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THE BOOK OF LOSS by Julith Jedamus


by Julith Jedamus

Pub Date: June 1st, 2006
ISBN: 0-312-34907-6
Publisher: St. Martin's

First-novelist Jedamus chronicles courtly infighting in tenth-century Japan.

As depicted in this fictitious diary, life is dreary for ladies-in-waiting at the Heian Emperor’s court. They spend their days detangling their floor-length hair, choosing silks for their voluminous robes, composing poetry, practicing calligraphy, applying lead-based products to their faces and teeth and gossiping about their fellow courtiers. Since they can’t be in the presence of men unless concealed by a screen, one wonders how they flirt, much less tryst with their lovers. Somehow, they manage, igniting rivalry between the unnamed narrator and Izumi, a poet, over Heian Japan’s own Don Juan, Kanesuke. As if sowing discord between two former best friends wasn’t enough, Kanesuke seduced the Vestal of Ise, the Emperor’s favorite daughter, causing her to be recalled from her post as resident virgin at a shrine. For this he’s earned banishment to a remote rocky shore, but he continues to foment female unrest with artfully presented missives delivered by courier. The narrator, resentful of the more effusive letters lovelier Izumi receives, spreads a false rumor about Kanesuke and the vestal’s half-sister Sadako, causing Sadako’s disgrace. Hostilities escalate as Izumi exposes the narrator’s calumny and the latter seeks solace with a younger man, I Ching practitioner Masato. The narrator finds she is pregnant by Masato, but children are an untenable encumbrance to a court lady; she already has a son being raised elsewhere. Political instability and pestilence disrupt court indolence. Crown Prince Reizei dies of smallpox. Kanesuke’s return from exile is imminent when Izumi learns to her horror that he has fallen ill. Jedamus’s prose, like a prolonged haiku, captures the Japanese obsession with subtle natural detail and, except for odd Western borrowings like “vestal,” “archbishop” and “rosary,” serves historical verisimilitude well. Sybaritic indulgence and intrigue dominate until the diary’s disordered end signals abrupt flight. Be advised to read the prologue last.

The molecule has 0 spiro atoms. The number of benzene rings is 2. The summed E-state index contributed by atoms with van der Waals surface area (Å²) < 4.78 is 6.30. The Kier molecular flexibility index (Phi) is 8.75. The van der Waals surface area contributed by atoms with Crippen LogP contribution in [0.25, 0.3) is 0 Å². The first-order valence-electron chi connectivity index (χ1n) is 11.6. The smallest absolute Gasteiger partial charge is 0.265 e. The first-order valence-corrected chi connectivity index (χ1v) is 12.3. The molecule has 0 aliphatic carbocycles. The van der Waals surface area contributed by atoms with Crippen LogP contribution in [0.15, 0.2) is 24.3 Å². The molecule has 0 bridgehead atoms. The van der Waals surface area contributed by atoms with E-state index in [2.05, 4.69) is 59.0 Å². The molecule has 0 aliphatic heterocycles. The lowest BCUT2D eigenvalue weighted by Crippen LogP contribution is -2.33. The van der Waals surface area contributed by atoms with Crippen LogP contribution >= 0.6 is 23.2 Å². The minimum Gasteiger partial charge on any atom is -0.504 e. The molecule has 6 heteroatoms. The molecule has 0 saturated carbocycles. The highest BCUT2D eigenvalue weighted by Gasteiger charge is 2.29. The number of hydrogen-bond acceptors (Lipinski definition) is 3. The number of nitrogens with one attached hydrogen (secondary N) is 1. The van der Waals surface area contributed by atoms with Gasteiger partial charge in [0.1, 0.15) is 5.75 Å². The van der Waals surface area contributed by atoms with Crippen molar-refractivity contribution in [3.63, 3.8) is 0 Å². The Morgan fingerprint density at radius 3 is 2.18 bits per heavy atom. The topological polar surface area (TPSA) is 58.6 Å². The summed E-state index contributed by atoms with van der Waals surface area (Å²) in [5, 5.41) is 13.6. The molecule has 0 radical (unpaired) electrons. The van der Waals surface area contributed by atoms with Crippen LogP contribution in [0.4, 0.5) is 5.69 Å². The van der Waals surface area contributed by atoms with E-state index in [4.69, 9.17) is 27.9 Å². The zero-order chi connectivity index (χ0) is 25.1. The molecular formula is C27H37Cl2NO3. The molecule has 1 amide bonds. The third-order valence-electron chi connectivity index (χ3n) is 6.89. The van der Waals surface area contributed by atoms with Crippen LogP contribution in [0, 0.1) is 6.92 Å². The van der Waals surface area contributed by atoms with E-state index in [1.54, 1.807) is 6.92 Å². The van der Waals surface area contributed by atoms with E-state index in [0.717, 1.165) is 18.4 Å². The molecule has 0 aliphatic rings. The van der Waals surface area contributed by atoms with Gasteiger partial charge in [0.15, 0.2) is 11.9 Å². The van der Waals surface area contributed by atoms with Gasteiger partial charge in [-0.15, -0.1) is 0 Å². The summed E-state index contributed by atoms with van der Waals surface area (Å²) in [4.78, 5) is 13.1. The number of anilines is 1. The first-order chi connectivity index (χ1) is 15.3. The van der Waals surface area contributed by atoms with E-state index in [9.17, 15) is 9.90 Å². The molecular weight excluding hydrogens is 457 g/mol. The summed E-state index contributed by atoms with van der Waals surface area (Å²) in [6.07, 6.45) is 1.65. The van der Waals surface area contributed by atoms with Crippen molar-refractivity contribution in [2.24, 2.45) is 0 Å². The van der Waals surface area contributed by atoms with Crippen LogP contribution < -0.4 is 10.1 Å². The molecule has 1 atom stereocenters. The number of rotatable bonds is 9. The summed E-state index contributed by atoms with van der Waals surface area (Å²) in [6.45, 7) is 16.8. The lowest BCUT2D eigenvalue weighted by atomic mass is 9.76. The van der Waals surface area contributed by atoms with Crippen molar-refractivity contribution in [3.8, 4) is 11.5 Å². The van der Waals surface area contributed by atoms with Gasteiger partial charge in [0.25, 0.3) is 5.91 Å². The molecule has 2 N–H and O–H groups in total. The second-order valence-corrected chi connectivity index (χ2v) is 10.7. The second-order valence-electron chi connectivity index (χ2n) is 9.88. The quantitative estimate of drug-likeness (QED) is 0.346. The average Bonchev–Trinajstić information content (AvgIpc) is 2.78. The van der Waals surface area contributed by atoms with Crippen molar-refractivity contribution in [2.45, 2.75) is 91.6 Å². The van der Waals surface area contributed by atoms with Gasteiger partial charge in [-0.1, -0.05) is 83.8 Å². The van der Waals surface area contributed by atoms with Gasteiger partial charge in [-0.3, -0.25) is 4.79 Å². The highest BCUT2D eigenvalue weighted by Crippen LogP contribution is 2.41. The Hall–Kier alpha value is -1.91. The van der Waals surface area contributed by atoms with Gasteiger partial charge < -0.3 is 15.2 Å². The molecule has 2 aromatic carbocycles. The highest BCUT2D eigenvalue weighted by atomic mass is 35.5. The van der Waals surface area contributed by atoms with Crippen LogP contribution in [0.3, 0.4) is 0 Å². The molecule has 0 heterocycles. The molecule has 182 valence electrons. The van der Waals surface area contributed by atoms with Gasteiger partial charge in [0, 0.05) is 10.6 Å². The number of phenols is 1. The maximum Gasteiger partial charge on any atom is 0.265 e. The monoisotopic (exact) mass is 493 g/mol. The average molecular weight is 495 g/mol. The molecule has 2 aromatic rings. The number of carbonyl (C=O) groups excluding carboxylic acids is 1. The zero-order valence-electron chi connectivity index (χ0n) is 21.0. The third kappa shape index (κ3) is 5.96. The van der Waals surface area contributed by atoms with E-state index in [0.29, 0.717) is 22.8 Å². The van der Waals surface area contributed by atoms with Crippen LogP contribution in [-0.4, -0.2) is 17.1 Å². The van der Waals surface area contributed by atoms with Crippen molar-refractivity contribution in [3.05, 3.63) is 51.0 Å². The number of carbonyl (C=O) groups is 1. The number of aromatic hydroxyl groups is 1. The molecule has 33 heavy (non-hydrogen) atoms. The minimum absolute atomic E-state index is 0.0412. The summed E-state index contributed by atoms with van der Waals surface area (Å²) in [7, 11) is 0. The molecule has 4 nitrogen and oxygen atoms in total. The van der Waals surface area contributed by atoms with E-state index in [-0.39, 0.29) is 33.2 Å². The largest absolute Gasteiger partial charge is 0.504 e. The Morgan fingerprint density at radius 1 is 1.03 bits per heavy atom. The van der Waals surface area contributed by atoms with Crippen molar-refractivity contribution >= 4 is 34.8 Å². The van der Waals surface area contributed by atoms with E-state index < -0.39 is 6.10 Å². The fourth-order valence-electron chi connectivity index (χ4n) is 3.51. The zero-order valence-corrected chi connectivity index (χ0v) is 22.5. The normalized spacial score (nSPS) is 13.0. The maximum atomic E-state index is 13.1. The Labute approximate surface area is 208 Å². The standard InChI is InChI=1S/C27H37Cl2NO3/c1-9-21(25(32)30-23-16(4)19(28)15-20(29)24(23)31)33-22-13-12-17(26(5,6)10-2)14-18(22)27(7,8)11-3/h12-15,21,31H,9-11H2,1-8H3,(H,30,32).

A finely wrought depiction of turbulence, perhaps too faithfully reflecting the enervating pace of these privileged lives.